Call it the exodus.
Each year, July and August are peak times for the clergy to sneak in a few weeks of vacation, hightailing it to the beach, the big city or the countryside for a little R & R.
It's traditionally a good opportunity for a getaway, since school is out and many church members are traveling, attendance at worship services ebbs and there's a break in church programming (except vacation Bible school).
With no religious or secular holidays to observe, apart from the Fourth of July, this window of time offers everyone a bit of a breather -- and that goes for pastors, too.
"The church calendar follows, to a degree, the calendar of the community in which we live. In our case, it's the academic calendar of the university. Lots of people are out of town, traveling, working on projects, having out-of-town guests -- all the typical reasons (for being away from church)," said the Rev. Jonathon Jensen, pastor of Trinity Episcopal Church, 1011 Vt.
"A lot of things people do in the summer, they can't do during the school year. They take a family vacation that they've done for years, or summer camp of some type."
It's as good a time as any for pastors to enjoy some time off, as well.
"It's a Sabbath, in a sense. It's less difficult to get away at that point. (Though) even in the midst of my vacation, I came back and did a funeral," Jensen said.
July and August have typically been the time Rev. Peter Luckey circles on his calendar for vacation.
"It's just a nice time to be in my home and work around my house and the garden," said Luckey, senior pastor of Plymouth Congregational Church, 925 Vt.
"The other thing I like to do is take day trips around Kansas, (such as) walk in the Flint Hills and go birding. I get up early, take my binoculars and walk for six hours without seeing anybody. It's a wonderful complement to ministry, to be out in nature."
The Rev. Randy Beeman and his family usually take their vacations in July and the first week of August.
"The summer slows down. For me, I have children, and they're competing in baseball, and it's also a nice, warm time to be outside. I go then (on vacation) primarily because that's when the kids are out of school," said Beeman, senior pastor of First Christian Church, 1000 Ky.
"I don't call home. They (church staffers) know if there's an emergency they can reach me. But we have other ministers on staff, and our lay people really take care of everything. It is so easy to go on vacation at this church. They are really good at covering all the bases."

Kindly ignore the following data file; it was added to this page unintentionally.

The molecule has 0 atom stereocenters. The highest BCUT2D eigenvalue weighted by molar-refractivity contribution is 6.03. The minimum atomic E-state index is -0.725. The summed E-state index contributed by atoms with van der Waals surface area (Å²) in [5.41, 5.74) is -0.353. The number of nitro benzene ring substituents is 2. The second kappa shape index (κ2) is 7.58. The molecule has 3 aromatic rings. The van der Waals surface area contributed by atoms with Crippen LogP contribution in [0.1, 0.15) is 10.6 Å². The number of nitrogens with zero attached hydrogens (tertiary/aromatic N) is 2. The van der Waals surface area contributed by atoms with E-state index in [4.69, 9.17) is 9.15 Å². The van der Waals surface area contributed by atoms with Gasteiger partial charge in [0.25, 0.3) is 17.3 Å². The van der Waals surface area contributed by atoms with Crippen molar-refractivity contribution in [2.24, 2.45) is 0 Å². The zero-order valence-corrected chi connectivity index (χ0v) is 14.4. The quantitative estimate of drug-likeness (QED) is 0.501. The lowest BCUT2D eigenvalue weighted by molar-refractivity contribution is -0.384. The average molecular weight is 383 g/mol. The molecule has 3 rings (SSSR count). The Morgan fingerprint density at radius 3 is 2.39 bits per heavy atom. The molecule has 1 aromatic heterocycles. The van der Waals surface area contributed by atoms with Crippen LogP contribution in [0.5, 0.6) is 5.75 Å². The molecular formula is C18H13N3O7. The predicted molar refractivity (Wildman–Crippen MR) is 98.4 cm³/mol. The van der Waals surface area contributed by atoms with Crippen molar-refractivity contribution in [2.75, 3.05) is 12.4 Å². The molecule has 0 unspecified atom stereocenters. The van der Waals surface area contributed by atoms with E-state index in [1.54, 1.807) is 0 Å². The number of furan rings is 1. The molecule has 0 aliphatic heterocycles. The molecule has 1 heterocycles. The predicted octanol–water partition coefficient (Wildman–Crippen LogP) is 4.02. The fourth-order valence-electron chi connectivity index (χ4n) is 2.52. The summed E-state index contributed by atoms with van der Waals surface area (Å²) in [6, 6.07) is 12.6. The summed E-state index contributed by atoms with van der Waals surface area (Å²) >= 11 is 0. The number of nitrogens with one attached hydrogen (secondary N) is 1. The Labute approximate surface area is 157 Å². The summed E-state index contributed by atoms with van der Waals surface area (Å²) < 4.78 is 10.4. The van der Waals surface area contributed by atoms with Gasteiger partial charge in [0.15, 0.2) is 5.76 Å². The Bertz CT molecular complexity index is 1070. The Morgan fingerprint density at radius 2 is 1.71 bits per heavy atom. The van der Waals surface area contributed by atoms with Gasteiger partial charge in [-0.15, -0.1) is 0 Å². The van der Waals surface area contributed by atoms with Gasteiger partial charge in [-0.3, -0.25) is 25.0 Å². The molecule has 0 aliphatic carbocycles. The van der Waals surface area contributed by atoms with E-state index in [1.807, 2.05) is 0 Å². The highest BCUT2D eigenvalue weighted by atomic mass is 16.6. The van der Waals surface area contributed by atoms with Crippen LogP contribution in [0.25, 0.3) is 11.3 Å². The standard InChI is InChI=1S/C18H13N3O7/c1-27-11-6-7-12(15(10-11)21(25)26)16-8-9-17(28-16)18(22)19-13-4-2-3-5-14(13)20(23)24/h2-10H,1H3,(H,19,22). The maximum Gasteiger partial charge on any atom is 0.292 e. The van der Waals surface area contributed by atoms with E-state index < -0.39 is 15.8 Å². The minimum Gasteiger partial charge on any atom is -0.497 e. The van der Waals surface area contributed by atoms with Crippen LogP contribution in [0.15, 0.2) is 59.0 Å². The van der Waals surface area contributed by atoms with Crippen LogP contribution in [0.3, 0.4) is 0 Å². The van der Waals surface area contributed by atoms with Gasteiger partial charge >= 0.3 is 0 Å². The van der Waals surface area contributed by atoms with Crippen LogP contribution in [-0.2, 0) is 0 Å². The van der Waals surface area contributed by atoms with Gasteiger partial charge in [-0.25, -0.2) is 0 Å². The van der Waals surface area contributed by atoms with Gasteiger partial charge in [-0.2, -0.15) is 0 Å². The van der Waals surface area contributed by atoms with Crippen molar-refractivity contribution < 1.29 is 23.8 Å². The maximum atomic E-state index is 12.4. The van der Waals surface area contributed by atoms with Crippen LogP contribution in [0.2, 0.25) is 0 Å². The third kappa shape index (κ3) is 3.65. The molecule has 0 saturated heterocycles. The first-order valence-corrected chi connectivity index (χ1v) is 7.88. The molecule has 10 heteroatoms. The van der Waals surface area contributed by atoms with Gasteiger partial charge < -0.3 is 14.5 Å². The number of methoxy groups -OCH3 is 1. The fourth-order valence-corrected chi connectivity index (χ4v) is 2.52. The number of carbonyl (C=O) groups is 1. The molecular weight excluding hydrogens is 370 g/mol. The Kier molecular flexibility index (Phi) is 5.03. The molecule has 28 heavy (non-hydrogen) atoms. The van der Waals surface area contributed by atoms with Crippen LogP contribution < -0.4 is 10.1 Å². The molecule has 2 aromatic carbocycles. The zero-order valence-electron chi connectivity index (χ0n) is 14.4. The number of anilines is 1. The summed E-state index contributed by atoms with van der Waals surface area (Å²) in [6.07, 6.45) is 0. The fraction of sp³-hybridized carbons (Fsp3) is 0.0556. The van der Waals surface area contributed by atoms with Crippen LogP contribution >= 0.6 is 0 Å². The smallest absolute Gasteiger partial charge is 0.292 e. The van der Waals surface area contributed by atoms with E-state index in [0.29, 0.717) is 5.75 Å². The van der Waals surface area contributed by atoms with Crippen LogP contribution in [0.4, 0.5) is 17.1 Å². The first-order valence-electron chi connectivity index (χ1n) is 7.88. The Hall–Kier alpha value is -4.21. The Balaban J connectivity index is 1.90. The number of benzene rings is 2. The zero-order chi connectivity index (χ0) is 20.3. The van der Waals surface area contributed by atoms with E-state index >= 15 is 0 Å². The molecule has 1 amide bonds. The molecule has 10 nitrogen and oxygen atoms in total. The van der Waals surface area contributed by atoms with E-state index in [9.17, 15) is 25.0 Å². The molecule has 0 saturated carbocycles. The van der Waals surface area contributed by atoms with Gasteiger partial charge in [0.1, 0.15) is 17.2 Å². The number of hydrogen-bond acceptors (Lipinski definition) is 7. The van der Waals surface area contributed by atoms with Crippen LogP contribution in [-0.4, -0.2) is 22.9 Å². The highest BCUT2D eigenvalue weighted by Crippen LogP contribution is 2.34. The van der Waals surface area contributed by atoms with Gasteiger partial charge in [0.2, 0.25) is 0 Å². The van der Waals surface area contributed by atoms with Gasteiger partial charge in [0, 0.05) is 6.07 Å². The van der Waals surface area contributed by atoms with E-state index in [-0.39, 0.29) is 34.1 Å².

Beeman and his family (wife Linda and the couple's four children, ages 10 to 20) went on vacation in early July this year. The Beemans and another family from his church traveled to New York City and then to Virginia Beach, Va.
The group of 12 visited Time Square, Broadway, Coney Island, Fifth and Madison avenues and watched a fireworks display in Battery Park.
They also went to Ground Zero on the Fourth of July to witness the dedication of a huge, granite stone memorializing the victims of 9/11 at the World Trade Center.
Virginia Beach was a highlight, too.
"We chartered a boat and went deep-sea fishing 14 miles off shore. Everyone caught their limit. I enjoy the time with family, that's what I enjoy. Anything with family," Beeman said.
The Beemans also found time to go parasailing 1,200 feet above the ocean.
"That was on my top 50 list of things to do before I die. I'd never done it before," Beeman said.
He described how he feels when he comes back after taking a break from the pulpit such as this one.
"I'm refreshed mentally, emotionally and spiritually. Physically, I'm tired. We play hard when we go on vacation," Beeman said.
Return to job refreshed
Jensen of Trinity Episcopal didn't go anywhere on vacation, but he still used his time constructively.
"I took two weeks in June and two weeks in July. I worked on the house, I stripped the wallpaper out of the kitchen and repainted it, powerwashed and painted the deck, repainted the bathroom. But the best part of it was I got to spend every day with my wife, all day long," he said.
Jensen explained what he sees as the value of his summer vacations.
"Very simple: One is to let my body rest. The other thing is to let my mind disengage from thinking about church ministry for just a little bit, so I'll be refreshed to go back and look at things in a different way," he said.
When the Rev. Paul Gray and his wife, Kitsy, go on vacation -- typically in July -- the couple likes to travel to Colorado Springs, Colo.
"I like to drive in the mountains with the top down in my convertible. Two years ago, we took a whole day and drove from Colorado Springs to Breckenridge, mostly on gravel roads. It's a seven-hour drive, the way we went. It's fun and exhilarating," said Gray, senior pastor of Heartland Community Church, 619 Vt.
Last year, the Gray family and Paul's 83-year-old mother took a July trip to the Lake of the Ozarks.
"We rented a pontoon boat and spent a day on the lake with it, and we hiked. There's also a great jazz band that plays there, so we went to dinner one evening and danced to this jazz group. There might not be too many pastors that do that," Gray said.
Beeman explained the value of taking a summer vacation.
"It's an intense time of relationship building with the family. They get my full attention during that time, and they know they're No. 1," he said.
"It also teaches me that the church is bigger than me. It goes on whether I'm there or not."